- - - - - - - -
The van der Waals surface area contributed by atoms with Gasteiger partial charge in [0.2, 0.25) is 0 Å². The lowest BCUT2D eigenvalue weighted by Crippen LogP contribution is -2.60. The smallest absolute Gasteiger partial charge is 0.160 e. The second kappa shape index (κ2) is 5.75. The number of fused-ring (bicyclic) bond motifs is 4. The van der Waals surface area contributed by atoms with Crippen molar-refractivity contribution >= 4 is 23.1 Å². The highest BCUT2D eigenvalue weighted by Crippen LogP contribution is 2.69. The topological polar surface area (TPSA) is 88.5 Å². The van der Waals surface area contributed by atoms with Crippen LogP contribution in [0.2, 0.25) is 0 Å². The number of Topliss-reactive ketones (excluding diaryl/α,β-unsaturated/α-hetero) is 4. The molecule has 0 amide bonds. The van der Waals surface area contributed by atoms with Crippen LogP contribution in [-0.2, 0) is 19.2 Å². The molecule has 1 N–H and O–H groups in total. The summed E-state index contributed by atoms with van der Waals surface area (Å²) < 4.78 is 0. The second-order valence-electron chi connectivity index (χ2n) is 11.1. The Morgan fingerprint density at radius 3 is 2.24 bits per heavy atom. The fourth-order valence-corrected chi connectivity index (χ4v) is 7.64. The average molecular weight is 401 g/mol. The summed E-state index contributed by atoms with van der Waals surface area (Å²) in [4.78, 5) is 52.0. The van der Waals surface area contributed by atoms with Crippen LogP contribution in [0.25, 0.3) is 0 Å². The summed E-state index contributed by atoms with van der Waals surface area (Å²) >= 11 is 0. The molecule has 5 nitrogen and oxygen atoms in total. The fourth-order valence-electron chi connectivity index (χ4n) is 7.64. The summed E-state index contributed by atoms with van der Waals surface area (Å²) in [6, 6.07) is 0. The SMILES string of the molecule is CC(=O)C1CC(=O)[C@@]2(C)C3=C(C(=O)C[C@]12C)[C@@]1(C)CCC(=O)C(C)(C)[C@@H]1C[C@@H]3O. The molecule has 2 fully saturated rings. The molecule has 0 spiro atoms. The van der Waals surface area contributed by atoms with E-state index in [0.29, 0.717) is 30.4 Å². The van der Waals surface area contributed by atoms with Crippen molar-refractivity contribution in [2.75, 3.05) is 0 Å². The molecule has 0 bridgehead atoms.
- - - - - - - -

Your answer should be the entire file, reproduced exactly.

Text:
The van der Waals surface area contributed by atoms with Gasteiger partial charge in [0.2, 0.25) is 0 Å². The lowest BCUT2D eigenvalue weighted by Crippen LogP contribution is -2.60. The smallest absolute Gasteiger partial charge is 0.160 e. The second kappa shape index (κ2) is 5.75. The number of fused-ring (bicyclic) bond motifs is 4. The van der Waals surface area contributed by atoms with Crippen molar-refractivity contribution >= 4 is 23.1 Å². The highest BCUT2D eigenvalue weighted by Crippen LogP contribution is 2.69. The topological polar surface area (TPSA) is 88.5 Å². The van der Waals surface area contributed by atoms with Crippen LogP contribution in [0.2, 0.25) is 0 Å². The number of Topliss-reactive ketones (excluding diaryl/α,β-unsaturated/α-hetero) is 4. The molecule has 0 amide bonds. The van der Waals surface area contributed by atoms with Crippen LogP contribution in [-0.2, 0) is 19.2 Å². The molecule has 1 N–H and O–H groups in total. The summed E-state index contributed by atoms with van der Waals surface area (Å²) < 4.78 is 0. The second-order valence-electron chi connectivity index (χ2n) is 11.1. The Morgan fingerprint density at radius 3 is 2.24 bits per heavy atom. The fourth-order valence-corrected chi connectivity index (χ4v) is 7.64. The average molecular weight is 401 g/mol. The summed E-state index contributed by atoms with van der Waals surface area (Å²) in [4.78, 5) is 52.0. The van der Waals surface area contributed by atoms with Crippen LogP contribution in [0.25, 0.3) is 0 Å². The summed E-state index contributed by atoms with van der Waals surface area (Å²) >= 11 is 0. The molecule has 5 nitrogen and oxygen atoms in total. The fourth-order valence-electron chi connectivity index (χ4n) is 7.64. The summed E-state index contributed by atoms with van der Waals surface area (Å²) in [6, 6.07) is 0. The SMILES string of the molecule is CC(=O)C1CC(=O)[C@@]2(C)C3=C(C(=O)C[C@]12C)[C@@]1(C)CCC(=O)C(C)(C)[C@@H]1C[C@@H]3O. The molecule has 2 fully saturated rings. The molecule has 0 spiro atoms. The van der Waals surface area contributed by atoms with E-state index in [0.29, 0.717) is 30.4 Å². The van der Waals surface area contributed by atoms with Crippen molar-refractivity contribution in [2.75, 3.05) is 0 Å². The molecule has 0 bridgehead atoms.